November 13, 2012

Japanese customer assistance robotsAutomated marketing sounds like a wonderful ideal. With no human effort, potential customers will be drawn to your website, presented with information that exactly meets their needs, encouraged through the sales process, and wind up as happy customers who have purchased the perfect product or service, with their every step along the path tracked and analysed to improve the interaction with the next potential customer. The meteoric success of the “Big Three” automated marketing companies, Eloqua, Hubspot, and Marketo, shows how badly people want this to be true.

As with so much in life, the reality falls short of the ideal. Not that it is impossible, just that it is not as easy as the automated marketing companies make it seem.

Bad Contact Data

The first flaw in the system occurs when companies try to input their entire customer database, many of which may be decades old, into an automated marketing system. This is likely to lead, at best, to an extremely low rate of return, and at worst, to a negative sentiment against your business. First, take the time to remove any contacts you know are old, stale, or otherwise unlikely to result in positive results. Then, send everyone else a short email explaining your new marketing service and what they will get from it (and if they’re not getting anything from it, you’ve got a bigger problem), then give them an opportunity to opt-in to the service. Those people who opted in will be the only ones who receive automated marketing.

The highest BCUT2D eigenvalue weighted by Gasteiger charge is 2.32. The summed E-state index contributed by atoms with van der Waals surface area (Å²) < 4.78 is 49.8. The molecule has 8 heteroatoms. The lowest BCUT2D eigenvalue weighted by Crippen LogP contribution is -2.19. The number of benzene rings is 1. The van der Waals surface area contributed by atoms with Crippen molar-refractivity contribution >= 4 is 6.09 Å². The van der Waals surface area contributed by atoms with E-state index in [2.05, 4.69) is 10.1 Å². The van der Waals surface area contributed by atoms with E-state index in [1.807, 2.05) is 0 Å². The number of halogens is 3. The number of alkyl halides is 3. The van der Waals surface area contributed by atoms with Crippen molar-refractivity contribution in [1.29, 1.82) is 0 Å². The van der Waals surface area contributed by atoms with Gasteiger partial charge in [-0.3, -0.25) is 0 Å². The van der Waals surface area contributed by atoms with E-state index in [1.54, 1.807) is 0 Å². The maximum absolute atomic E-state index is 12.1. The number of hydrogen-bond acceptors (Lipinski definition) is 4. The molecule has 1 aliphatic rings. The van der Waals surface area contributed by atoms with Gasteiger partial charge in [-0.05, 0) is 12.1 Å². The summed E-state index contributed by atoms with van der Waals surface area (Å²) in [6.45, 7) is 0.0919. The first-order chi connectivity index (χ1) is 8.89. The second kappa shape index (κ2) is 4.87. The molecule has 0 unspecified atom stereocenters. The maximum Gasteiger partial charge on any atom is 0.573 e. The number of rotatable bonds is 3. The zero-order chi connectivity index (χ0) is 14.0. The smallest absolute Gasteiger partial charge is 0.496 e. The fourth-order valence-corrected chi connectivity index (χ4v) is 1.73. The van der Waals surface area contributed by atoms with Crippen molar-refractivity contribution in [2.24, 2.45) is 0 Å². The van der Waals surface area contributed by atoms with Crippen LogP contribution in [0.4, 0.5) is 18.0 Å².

Nurture Leads

The people who react to your automated marketing by visiting your web site may not be ready to buy. Make sure you understand which actions on your web site indicate someone who is ready to drop to the next level of the sales funnel and become a qualified lead. Continue nurturing the other leads, until they reach that stage. This can all be automated as well, by assigning numeric values to actions, and determining a clip level past which leads are considered qualified.

Create Content for Flow Maps

Create a flow map that mirrors how customers move through your marketing system now, and then match that to automated content. Ensure that you have prospecting content which can generate new leads. Create explanatory content which gives all the background information necessary for making a decision to people who may be mildly interested or investigating their options. Create closing content which puts to rest all the questions or concerns a prospect may have, and converts them to being a customer. Understand how your prospect will move between all of the stages of content, and then make sure the content is designed to move them in that direction.





Sean McPheat

Managing Director

The Internet Marketing Academy


(Image: MorgueFile)

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